A Rebel Life Murder by the Rich

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A Rebel Life: Murder by the Rich – Book
Peter Kalafatis

Peter had a rough life growing up. His lousy home life and abusive parents led him to leave home for a life on the streets at age 15. Not too long after that, his younger brother followed him and they both were out on the streets fighting to get by and eventually abusing drugs. Peter eventually grew sick of the streets and wanted a better life for himself, cleaned up his act, got married and was on the road to finally becoming a little bit successful.

A phone call from his family changed all that. They called to inform him that his younger brother had passed away, most likely due to a drug overdose. You see while Peter managed to get himself clean and off the streets, his brother didn’t. This news immediately sent a rush of rage and emotion through Peter and opened up a flood of memories from the past as he tried to deal with the how and why of losing his brother and what he was going to do about it.

This becomes the basis for A Rebel Life: Murder by the Rich. Peter tells the story of his brother’s death and the tidal wave of rage and emotion it opens up in him. It alternates between present day dealing with the events of his death along with flashbacks of his life on the streets. The stories intertwine together perfectly and you can see the how basis of his current rage and hatred towards the rich stemmed back to the life on the streets, discovering punk rock, drug abuse and violence. As the book progresses, it seems like Peter is going to regress back into the person he was out on the streets.

The presentation of these stories is where this book really shines. Peter’s narrative and writing style not only allow the reader to get a vivid picture of what’s happening, but to feel every bit of emotion he did in the stories. In reading this, you can almost hear the anger come off the page in many scenes, just as you feel as sad as he does over his loss. You also can feel a little tired of hearing how the rich are responsible for all the world’s problems including the death of his brother, just like his wife and friends were. At times you may think it’s a cop-out, an easy way to point the blame anywhere else but one’s self, but having not endured the life of the author and his brother, my outlook on life isn’t quite the same despite my similar interest in punk rock.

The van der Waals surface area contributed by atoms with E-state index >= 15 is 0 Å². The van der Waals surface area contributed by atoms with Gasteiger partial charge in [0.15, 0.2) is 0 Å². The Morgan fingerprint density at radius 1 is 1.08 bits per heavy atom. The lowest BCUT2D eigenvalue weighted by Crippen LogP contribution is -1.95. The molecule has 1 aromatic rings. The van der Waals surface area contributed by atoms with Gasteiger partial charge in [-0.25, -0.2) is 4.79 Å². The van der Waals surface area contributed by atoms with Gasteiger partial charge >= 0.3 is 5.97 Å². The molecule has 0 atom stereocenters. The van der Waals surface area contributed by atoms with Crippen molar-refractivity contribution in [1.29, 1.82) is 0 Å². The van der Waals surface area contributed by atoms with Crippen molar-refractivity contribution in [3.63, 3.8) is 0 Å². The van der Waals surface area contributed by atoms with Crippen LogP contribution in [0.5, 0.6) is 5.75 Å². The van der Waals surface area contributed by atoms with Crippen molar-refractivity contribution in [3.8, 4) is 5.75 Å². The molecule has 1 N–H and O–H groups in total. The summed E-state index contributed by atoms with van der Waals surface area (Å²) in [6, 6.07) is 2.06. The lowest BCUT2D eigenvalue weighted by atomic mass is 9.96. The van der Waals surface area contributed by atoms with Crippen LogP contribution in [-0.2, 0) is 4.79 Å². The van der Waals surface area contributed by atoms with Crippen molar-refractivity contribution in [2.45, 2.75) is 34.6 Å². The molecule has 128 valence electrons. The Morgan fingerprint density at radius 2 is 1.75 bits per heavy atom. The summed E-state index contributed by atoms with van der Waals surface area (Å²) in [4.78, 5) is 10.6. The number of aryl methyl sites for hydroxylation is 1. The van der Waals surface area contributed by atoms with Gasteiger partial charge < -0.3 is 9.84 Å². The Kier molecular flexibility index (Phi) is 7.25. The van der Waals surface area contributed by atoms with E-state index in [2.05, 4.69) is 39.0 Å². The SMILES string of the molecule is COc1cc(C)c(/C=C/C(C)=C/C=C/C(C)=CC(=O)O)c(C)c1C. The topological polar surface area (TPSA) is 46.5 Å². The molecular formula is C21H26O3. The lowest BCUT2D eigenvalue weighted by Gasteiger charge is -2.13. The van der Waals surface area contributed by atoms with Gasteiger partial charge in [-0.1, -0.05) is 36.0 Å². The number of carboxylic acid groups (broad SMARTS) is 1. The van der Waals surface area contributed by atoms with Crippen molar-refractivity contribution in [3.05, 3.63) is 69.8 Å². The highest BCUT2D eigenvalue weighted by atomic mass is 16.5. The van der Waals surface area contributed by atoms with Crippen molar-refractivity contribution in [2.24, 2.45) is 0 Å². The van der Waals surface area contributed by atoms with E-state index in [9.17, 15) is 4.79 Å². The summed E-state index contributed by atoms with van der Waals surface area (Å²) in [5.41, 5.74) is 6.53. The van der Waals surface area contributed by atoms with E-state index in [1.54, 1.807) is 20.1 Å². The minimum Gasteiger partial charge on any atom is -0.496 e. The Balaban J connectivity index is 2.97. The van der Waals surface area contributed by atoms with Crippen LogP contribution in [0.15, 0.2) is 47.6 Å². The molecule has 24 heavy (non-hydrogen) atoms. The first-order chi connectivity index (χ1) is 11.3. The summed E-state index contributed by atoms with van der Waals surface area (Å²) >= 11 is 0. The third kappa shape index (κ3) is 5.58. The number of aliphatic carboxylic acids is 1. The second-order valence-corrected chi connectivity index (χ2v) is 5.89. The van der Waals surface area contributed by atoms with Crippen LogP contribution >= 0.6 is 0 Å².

The theme of punk rock was pretty minimal in the book as it wasn’t the story being told, it merely was the basis of some of his theories as well as scenery for the much bigger story of a man coming to grips with a terrible loss and how it makes him question his decisions and his life in general. It also is a tale of a man coming to terms with the decisions he has yet to make. The book is equal parts heart wrenching and though provoking and occasionally disturbing.

At 188 pages, it wasn’t a very long read, made only shorter by the fact that it is so gripping, it was really hard to put down. If I could find any fault with this book, it would only be that I wish there was more stories told from the past as I was completely fascinated by the ones that were shared in this book. I give this my highest possible recommendation and I’m even pestering my girlfriend to read it and hopefully make her book club do the same!

Related links:

Order the book from amazon.com

A Rebel Life website